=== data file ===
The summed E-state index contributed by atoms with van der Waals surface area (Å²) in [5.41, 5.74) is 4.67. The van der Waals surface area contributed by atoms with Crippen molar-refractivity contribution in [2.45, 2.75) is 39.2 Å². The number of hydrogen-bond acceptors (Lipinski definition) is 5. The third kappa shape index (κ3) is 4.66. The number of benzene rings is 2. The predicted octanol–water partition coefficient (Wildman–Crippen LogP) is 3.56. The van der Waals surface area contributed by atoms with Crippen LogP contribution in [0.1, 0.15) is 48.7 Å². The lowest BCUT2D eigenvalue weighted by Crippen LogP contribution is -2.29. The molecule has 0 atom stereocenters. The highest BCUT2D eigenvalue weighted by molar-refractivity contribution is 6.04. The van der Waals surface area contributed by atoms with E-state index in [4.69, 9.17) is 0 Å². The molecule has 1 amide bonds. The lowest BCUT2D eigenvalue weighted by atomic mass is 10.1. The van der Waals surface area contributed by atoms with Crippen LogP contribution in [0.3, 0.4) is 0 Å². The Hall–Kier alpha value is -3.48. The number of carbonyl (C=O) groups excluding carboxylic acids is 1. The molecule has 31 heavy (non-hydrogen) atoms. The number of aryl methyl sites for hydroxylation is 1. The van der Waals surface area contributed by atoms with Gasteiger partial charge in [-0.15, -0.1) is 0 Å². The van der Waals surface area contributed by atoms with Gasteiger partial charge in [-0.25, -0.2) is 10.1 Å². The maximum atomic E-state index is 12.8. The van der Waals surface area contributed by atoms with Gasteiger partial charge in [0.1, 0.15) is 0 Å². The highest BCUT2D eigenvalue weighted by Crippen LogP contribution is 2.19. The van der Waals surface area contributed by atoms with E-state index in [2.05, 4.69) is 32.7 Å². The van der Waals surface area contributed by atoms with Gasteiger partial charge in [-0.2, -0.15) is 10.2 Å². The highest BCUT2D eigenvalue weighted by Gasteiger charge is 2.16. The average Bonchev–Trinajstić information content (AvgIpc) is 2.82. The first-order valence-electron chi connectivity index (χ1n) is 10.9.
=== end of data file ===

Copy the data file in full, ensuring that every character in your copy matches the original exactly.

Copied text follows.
The summed E-state index contributed by atoms with van der Waals surface area (Å²) in [5.41, 5.74) is 4.67. The van der Waals surface area contributed by atoms with Crippen molar-refractivity contribution in [2.45, 2.75) is 39.2 Å². The number of hydrogen-bond acceptors (Lipinski definition) is 5. The third kappa shape index (κ3) is 4.66. The number of benzene rings is 2. The predicted octanol–water partition coefficient (Wildman–Crippen LogP) is 3.56. The van der Waals surface area contributed by atoms with Crippen LogP contribution in [0.1, 0.15) is 48.7 Å². The lowest BCUT2D eigenvalue weighted by Crippen LogP contribution is -2.29. The molecule has 0 atom stereocenters. The highest BCUT2D eigenvalue weighted by molar-refractivity contribution is 6.04. The van der Waals surface area contributed by atoms with E-state index in [4.69, 9.17) is 0 Å². The molecule has 1 amide bonds. The lowest BCUT2D eigenvalue weighted by atomic mass is 10.1. The van der Waals surface area contributed by atoms with Crippen LogP contribution in [0.3, 0.4) is 0 Å². The Hall–Kier alpha value is -3.48. The number of carbonyl (C=O) groups excluding carboxylic acids is 1. The molecule has 31 heavy (non-hydrogen) atoms. The number of aryl methyl sites for hydroxylation is 1. The van der Waals surface area contributed by atoms with Gasteiger partial charge in [-0.15, -0.1) is 0 Å². The van der Waals surface area contributed by atoms with Gasteiger partial charge in [-0.25, -0.2) is 10.1 Å². The maximum atomic E-state index is 12.8. The van der Waals surface area contributed by atoms with Gasteiger partial charge in [0.1, 0.15) is 0 Å². The highest BCUT2D eigenvalue weighted by Crippen LogP contribution is 2.19. The van der Waals surface area contributed by atoms with E-state index in [2.05, 4.69) is 32.7 Å². The van der Waals surface area contributed by atoms with Gasteiger partial charge in [-0.2, -0.15) is 10.2 Å². The highest BCUT2D eigenvalue weighted by Gasteiger charge is 2.16. The average Bonchev–Trinajstić information content (AvgIpc) is 2.82. The first-order valence-electron chi connectivity index (χ1n) is 10.9.